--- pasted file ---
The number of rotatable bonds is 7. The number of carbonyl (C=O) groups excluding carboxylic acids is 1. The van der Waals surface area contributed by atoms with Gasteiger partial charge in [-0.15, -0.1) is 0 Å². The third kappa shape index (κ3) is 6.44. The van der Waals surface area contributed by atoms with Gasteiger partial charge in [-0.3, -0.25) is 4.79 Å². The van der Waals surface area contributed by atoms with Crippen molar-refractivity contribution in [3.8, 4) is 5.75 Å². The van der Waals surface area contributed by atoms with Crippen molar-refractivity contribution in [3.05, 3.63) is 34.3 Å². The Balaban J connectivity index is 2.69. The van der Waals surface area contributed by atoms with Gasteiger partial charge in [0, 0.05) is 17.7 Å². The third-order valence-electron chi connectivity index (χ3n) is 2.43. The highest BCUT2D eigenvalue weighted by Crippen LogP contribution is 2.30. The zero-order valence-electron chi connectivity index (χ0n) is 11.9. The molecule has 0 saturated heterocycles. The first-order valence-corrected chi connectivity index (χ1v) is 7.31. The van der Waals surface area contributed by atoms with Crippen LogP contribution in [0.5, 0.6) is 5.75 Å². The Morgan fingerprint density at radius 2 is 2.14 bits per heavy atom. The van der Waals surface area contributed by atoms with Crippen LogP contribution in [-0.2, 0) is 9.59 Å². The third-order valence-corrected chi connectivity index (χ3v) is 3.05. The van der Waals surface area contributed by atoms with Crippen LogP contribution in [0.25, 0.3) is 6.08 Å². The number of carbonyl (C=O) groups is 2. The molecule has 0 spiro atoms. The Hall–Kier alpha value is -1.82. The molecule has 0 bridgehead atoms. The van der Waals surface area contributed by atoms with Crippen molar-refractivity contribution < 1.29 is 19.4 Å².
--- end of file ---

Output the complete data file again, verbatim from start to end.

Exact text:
The number of rotatable bonds is 7. The number of carbonyl (C=O) groups excluding carboxylic acids is 1. The van der Waals surface area contributed by atoms with Gasteiger partial charge in [-0.15, -0.1) is 0 Å². The third kappa shape index (κ3) is 6.44. The van der Waals surface area contributed by atoms with Gasteiger partial charge in [-0.3, -0.25) is 4.79 Å². The van der Waals surface area contributed by atoms with Crippen molar-refractivity contribution in [3.8, 4) is 5.75 Å². The van der Waals surface area contributed by atoms with Crippen molar-refractivity contribution in [3.05, 3.63) is 34.3 Å². The Balaban J connectivity index is 2.69. The van der Waals surface area contributed by atoms with Gasteiger partial charge in [0, 0.05) is 17.7 Å². The third-order valence-electron chi connectivity index (χ3n) is 2.43. The highest BCUT2D eigenvalue weighted by Crippen LogP contribution is 2.30. The zero-order valence-electron chi connectivity index (χ0n) is 11.9. The molecule has 0 saturated heterocycles. The first-order valence-corrected chi connectivity index (χ1v) is 7.31. The van der Waals surface area contributed by atoms with Crippen LogP contribution in [0.5, 0.6) is 5.75 Å². The Morgan fingerprint density at radius 2 is 2.14 bits per heavy atom. The van der Waals surface area contributed by atoms with Crippen LogP contribution in [-0.2, 0) is 9.59 Å². The third-order valence-corrected chi connectivity index (χ3v) is 3.05. The van der Waals surface area contributed by atoms with Crippen LogP contribution in [0.25, 0.3) is 6.08 Å². The number of carbonyl (C=O) groups is 2. The molecule has 0 spiro atoms. The Hall–Kier alpha value is -1.82. The molecule has 0 bridgehead atoms. The van der Waals surface area contributed by atoms with Crippen molar-refractivity contribution < 1.29 is 19.4 Å².